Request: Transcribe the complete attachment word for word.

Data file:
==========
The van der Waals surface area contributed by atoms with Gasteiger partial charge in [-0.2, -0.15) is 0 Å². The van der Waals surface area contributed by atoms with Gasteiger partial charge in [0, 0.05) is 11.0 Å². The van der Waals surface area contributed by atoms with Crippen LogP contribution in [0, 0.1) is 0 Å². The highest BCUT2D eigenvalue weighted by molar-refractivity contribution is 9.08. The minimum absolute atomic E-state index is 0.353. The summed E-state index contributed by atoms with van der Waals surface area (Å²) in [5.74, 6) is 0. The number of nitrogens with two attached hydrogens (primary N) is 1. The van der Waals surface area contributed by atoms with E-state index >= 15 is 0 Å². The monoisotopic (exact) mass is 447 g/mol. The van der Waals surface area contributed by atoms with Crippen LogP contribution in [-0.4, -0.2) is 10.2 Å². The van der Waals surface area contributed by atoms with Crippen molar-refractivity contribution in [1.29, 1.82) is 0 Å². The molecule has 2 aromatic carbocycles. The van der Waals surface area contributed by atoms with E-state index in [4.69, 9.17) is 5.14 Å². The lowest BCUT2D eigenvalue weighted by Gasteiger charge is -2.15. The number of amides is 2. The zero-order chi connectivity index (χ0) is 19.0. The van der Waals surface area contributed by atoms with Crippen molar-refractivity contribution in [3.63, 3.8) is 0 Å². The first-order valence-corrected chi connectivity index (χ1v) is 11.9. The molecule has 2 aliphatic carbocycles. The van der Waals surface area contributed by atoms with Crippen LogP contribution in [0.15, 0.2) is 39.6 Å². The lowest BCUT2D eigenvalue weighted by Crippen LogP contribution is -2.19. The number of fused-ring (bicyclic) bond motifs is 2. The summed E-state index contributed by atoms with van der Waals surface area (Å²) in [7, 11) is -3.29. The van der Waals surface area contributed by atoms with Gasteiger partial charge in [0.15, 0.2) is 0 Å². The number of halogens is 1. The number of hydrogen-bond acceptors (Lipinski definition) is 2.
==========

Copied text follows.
The van der Waals surface area contributed by atoms with Gasteiger partial charge in [-0.2, -0.15) is 0 Å². The van der Waals surface area contributed by atoms with Gasteiger partial charge in [0, 0.05) is 11.0 Å². The van der Waals surface area contributed by atoms with Crippen LogP contribution in [0, 0.1) is 0 Å². The highest BCUT2D eigenvalue weighted by molar-refractivity contribution is 9.08. The minimum absolute atomic E-state index is 0.353. The summed E-state index contributed by atoms with van der Waals surface area (Å²) in [5.74, 6) is 0. The number of nitrogens with two attached hydrogens (primary N) is 1. The van der Waals surface area contributed by atoms with E-state index >= 15 is 0 Å². The monoisotopic (exact) mass is 447 g/mol. The van der Waals surface area contributed by atoms with Crippen LogP contribution in [-0.4, -0.2) is 10.2 Å². The van der Waals surface area contributed by atoms with Crippen molar-refractivity contribution in [1.29, 1.82) is 0 Å². The molecule has 2 aromatic carbocycles. The van der Waals surface area contributed by atoms with E-state index in [4.69, 9.17) is 5.14 Å². The lowest BCUT2D eigenvalue weighted by Gasteiger charge is -2.15. The number of amides is 2. The zero-order chi connectivity index (χ0) is 19.0. The van der Waals surface area contributed by atoms with Crippen molar-refractivity contribution in [3.63, 3.8) is 0 Å². The first-order valence-corrected chi connectivity index (χ1v) is 11.9. The molecule has 2 aliphatic carbocycles. The van der Waals surface area contributed by atoms with Crippen LogP contribution in [0.15, 0.2) is 39.6 Å². The lowest BCUT2D eigenvalue weighted by Crippen LogP contribution is -2.19. The number of fused-ring (bicyclic) bond motifs is 2. The summed E-state index contributed by atoms with van der Waals surface area (Å²) in [7, 11) is -3.29. The van der Waals surface area contributed by atoms with Gasteiger partial charge in [0.15, 0.2) is 0 Å². The number of halogens is 1. The number of hydrogen-bond acceptors (Lipinski definition) is 2.